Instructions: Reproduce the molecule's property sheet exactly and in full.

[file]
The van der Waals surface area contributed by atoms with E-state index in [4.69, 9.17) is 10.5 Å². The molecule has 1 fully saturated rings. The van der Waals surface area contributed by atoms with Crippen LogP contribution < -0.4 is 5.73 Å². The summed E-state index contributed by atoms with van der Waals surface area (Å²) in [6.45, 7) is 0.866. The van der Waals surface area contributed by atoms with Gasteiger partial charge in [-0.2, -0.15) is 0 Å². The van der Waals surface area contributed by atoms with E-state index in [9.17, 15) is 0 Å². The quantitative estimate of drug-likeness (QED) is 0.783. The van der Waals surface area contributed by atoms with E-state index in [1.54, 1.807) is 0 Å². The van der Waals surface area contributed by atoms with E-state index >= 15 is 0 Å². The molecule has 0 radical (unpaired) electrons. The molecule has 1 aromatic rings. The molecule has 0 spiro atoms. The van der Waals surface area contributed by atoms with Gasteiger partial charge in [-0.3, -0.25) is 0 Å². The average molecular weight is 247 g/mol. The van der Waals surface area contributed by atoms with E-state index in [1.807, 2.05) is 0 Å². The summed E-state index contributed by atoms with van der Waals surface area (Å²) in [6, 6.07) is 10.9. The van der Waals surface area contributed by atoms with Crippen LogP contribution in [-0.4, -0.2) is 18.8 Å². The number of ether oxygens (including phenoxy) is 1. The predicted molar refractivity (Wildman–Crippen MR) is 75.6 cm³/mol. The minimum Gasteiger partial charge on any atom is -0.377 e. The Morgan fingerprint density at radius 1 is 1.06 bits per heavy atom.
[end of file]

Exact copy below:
The van der Waals surface area contributed by atoms with E-state index in [4.69, 9.17) is 10.5 Å². The molecule has 1 fully saturated rings. The van der Waals surface area contributed by atoms with Crippen LogP contribution < -0.4 is 5.73 Å². The summed E-state index contributed by atoms with van der Waals surface area (Å²) in [6.45, 7) is 0.866. The van der Waals surface area contributed by atoms with Gasteiger partial charge in [-0.2, -0.15) is 0 Å². The van der Waals surface area contributed by atoms with E-state index in [9.17, 15) is 0 Å². The quantitative estimate of drug-likeness (QED) is 0.783. The van der Waals surface area contributed by atoms with E-state index in [1.54, 1.807) is 0 Å². The van der Waals surface area contributed by atoms with E-state index >= 15 is 0 Å². The molecule has 0 radical (unpaired) electrons. The molecule has 1 aromatic rings. The molecule has 0 spiro atoms. The van der Waals surface area contributed by atoms with Gasteiger partial charge in [-0.3, -0.25) is 0 Å². The average molecular weight is 247 g/mol. The van der Waals surface area contributed by atoms with E-state index in [1.807, 2.05) is 0 Å². The summed E-state index contributed by atoms with van der Waals surface area (Å²) in [6, 6.07) is 10.9. The van der Waals surface area contributed by atoms with Crippen LogP contribution in [-0.4, -0.2) is 18.8 Å². The number of ether oxygens (including phenoxy) is 1. The predicted molar refractivity (Wildman–Crippen MR) is 75.6 cm³/mol. The minimum Gasteiger partial charge on any atom is -0.377 e. The Morgan fingerprint density at radius 1 is 1.06 bits per heavy atom.